The Golden State Warriors are credited with revamping the league style of play with a focus on high efficiency shooting from beyond the arc. Specifically notable was their ability to exploit the corner 3, the shortest of the deepball attempts.
Per Kirk Goldsberry of ESPN:
In 2023, corner 3s are a major part of virtually every NBA offense. Despite the fact that the corners represent just a tiny fraction of the jump-shooting real estate on an NBA court, they now account for a whopping 19.6% of the league’s total jump shot attempts.
Aside from shots at the rim, the corner 3 is now the most common field goal attempt in the best basketball league in the world, and the best teams in the league know how to hunt out the shot’s efficiency — and exploit it to open up the rest of the court for the league’s biggest stars.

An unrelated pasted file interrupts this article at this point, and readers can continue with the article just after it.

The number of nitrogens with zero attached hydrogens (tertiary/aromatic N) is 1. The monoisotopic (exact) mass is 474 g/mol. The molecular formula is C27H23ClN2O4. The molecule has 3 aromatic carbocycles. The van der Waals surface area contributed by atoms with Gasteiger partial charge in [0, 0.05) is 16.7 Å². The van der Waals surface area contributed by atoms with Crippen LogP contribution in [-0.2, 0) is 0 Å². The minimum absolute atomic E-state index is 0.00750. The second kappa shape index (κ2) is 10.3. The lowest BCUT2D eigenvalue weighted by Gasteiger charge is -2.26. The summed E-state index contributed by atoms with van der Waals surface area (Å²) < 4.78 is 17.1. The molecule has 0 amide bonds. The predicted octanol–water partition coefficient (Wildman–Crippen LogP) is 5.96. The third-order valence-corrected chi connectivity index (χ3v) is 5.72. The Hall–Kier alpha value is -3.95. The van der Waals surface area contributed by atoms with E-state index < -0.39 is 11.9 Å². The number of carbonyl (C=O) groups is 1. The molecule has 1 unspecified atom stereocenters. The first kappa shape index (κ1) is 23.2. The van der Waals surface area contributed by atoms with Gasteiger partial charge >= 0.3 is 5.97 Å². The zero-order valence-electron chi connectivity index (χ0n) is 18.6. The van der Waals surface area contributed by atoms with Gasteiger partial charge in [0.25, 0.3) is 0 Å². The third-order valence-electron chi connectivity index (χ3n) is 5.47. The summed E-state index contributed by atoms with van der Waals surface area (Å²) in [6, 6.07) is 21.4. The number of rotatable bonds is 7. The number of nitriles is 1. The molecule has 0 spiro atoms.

Here’s some fun facts to mull over for Dub Nation.
In the first championship season of the Stephen Curry and Klay Thompson “Splash Bro” era, the Warriors shot a blistering 45.3% from that area. That figure led the league by far (next closest were the San Antonio Spurs and Atlanta Hawks at 42.1%). The Dubs also took 6.2 attempts per game from those corner zones, which ranked outside of the top-10 of the NBA’s most frequent corner trey chuckers.
- This year they shot 39.6% from corner threes, good enough for 11th in the league. They were ranked eighth in such attempts per game at 9.0. Curry hit a ridiculous 60% of his shots from that territory (39-of-65). Thompson hit 51-of-131 for 40% shooting.
- Two years ago when they won their fourth title of the Splash Bros era, they shot 34.1% on corner threes, tied for dead last in the NBA with the Oklahoma City Thunder.
- In 2018-2019, the last season they had Kevin Durant, they shot a blistering 42.5% from corner threes, good enough for fourth in the NBA.
- In their championship winning 2016-2017 season they were 41.1% on corner threes, on 6.7 attempts per game.
- In their 73-9 win season of 2015-2016 they shot 41.3% on corner triples, on 7.4 attempts per game.
Will the addition of pick-and-roll maestro Chris Paul this season help them generate more looks from this analytically tantalizing area of the court?